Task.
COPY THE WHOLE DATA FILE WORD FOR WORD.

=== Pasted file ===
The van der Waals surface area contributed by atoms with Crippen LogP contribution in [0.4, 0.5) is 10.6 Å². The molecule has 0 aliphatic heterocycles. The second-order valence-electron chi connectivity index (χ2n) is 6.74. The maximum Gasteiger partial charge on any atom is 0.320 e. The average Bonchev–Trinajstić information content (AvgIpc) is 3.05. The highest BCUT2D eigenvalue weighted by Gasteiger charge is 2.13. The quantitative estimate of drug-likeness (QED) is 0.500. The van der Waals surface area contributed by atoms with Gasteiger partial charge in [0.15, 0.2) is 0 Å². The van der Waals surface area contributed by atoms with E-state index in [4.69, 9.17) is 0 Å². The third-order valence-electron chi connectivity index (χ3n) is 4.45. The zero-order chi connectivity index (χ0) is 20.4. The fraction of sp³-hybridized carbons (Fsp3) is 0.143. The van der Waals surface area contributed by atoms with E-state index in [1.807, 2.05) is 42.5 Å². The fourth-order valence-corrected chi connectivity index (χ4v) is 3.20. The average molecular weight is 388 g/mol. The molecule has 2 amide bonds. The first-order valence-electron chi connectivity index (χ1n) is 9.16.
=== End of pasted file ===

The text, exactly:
The van der Waals surface area contributed by atoms with Crippen LogP contribution in [0.4, 0.5) is 10.6 Å². The molecule has 0 aliphatic heterocycles. The second-order valence-electron chi connectivity index (χ2n) is 6.74. The maximum Gasteiger partial charge on any atom is 0.320 e. The average Bonchev–Trinajstić information content (AvgIpc) is 3.05. The highest BCUT2D eigenvalue weighted by Gasteiger charge is 2.13. The quantitative estimate of drug-likeness (QED) is 0.500. The van der Waals surface area contributed by atoms with Gasteiger partial charge in [0.15, 0.2) is 0 Å². The van der Waals surface area contributed by atoms with E-state index in [4.69, 9.17) is 0 Å². The third-order valence-electron chi connectivity index (χ3n) is 4.45. The zero-order chi connectivity index (χ0) is 20.4. The fraction of sp³-hybridized carbons (Fsp3) is 0.143. The van der Waals surface area contributed by atoms with E-state index in [1.807, 2.05) is 42.5 Å². The fourth-order valence-corrected chi connectivity index (χ4v) is 3.20. The average molecular weight is 388 g/mol. The molecule has 2 amide bonds. The first-order valence-electron chi connectivity index (χ1n) is 9.16.